This is one of the best lenses that Tamron has ever made. Across its range, it has the best image quality of any Tamron lens. This lens is comparable in terms of sharpness, color reproduction, and contrast to many Sony prime lenses. I’ve run it against a Sony 20mm f/1.8 and 85mm f/1.8 and the results are super impressive. The Tamron holds its own, I don’t think you’ll see a difference in performance. Any time you can get prime-like performance in a lens that covers 35-150mm, you take the 35-150mm. Honestly, though, I think that’s an important feature of this lens – fantastic performance throughout its range, and it makes me question why I carry those Sony primes when a single lens can replace them. Granted it is larger, and not quite as fast, but it also offers me more than a fixed 20mm and 85mm perspective.
Tamron has come a long way with autofocus too. This is one of the best autofocusing lenses on the Sony E-mount system. It’s fast, quick, and responsive, with no problems with subject detection. This could just be because we’re entering a period where AF systems on cameras are so advanced, but this Tamron is also as efficient as those Sony primes that I mentioned. I tested against the 20mm f/1.8 and 85mm f/1.8. Neither are G-Master lenses, but the AF systems work great. They are two of my favorite Sony lenses. The Tamron performs on par, which is great. I think the AF of the Tamron and almost all Sony lenses are so good that it’s almost a non-factor these days outside of very specific work like bird photography or fast-action sports.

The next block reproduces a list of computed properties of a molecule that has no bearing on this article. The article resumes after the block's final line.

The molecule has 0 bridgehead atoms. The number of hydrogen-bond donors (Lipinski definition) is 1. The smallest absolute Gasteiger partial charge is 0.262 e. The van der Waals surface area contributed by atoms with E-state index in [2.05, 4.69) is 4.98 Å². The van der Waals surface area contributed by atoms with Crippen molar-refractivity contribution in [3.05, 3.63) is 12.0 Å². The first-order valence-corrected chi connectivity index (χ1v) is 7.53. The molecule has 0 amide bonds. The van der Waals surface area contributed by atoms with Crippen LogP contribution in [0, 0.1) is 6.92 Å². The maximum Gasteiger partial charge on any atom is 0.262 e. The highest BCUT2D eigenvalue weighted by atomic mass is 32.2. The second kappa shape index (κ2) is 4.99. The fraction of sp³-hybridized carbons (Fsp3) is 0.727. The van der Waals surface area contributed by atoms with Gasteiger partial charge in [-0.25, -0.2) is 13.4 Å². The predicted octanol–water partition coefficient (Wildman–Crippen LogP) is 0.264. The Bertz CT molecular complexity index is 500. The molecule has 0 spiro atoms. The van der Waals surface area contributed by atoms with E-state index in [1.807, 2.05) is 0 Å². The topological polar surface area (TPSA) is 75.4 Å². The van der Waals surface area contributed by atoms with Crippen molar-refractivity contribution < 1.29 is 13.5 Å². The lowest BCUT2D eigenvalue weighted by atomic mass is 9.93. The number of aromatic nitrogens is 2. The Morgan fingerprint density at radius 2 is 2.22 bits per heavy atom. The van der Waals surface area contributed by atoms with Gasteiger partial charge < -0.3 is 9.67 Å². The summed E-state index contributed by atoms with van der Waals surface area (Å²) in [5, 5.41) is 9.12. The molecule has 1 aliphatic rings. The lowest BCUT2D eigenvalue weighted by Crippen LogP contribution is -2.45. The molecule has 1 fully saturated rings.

The sharpness, bokeh, and color are also quite impressive from the lens. Again, comparing against my Sony primes, I actually find the color to be a bit better from the Tamron lens. Although with quick adjustments, the color can be matched, it’s nice to get colors so good right out of the camera.
Overall, I think the performance is really impressive from a lens that covers such a wide range. I’m considering this lens to replace a lot of the Sony primes that I use. The primes are lightweight and small, but when you own 3-4 of them, they take up a decent amount of space in the pack. It’s nice to have the ability to downsize to one lens. The Tamron is expensive though at almost $1900. But, again, if you’re carrying 3-4 primes to cover the same range, the Tamron pays off and gives you even more coverage. Tamron does have the excellent 28-75mm f/2.8 too, which is only $900 and offers similar performance, but less overall range.
I think the 35-150mm f/2-2.8 is worth it though. The range gives a lot of flexibility, the image quality is excellent and on par with some G-Master lenses, and it’s one of Tamron’s best lenses ever. I recommend it.
Matt Meisenheimer is a photographer based in Wisconsin. His artistry revolves around finding unique compositions and exploring locations that few have seen. He strives to capture those brief moments of dramatic light and weather, which make our grand landscapes so special. Matt loves the process of photography – from planning trips and scouting locations, taking the shot in-field, to post-processing the final image.
Matt is an active adventurer and wildlife enthusiast as well. He graduated with a degree in wildlife ecology and worked in Denali National Park and Mount Rainier National Park as a biologist. He also spent 6 months working in the deserts of Namibia before finding his path in photography. Matt’s passion for the wilderness has taken him to many beautiful places around the world.
As a former university teaching assistant, Matt is passionate about instruction. It is his goal to give his students the technical and creative knowledge they need to achieve their own photographic vision. He truly enjoys working with photographers on a personal level and helping them reach their goals.
You can see Matt’s work and portfolio on his webpage at www.meisphotography.com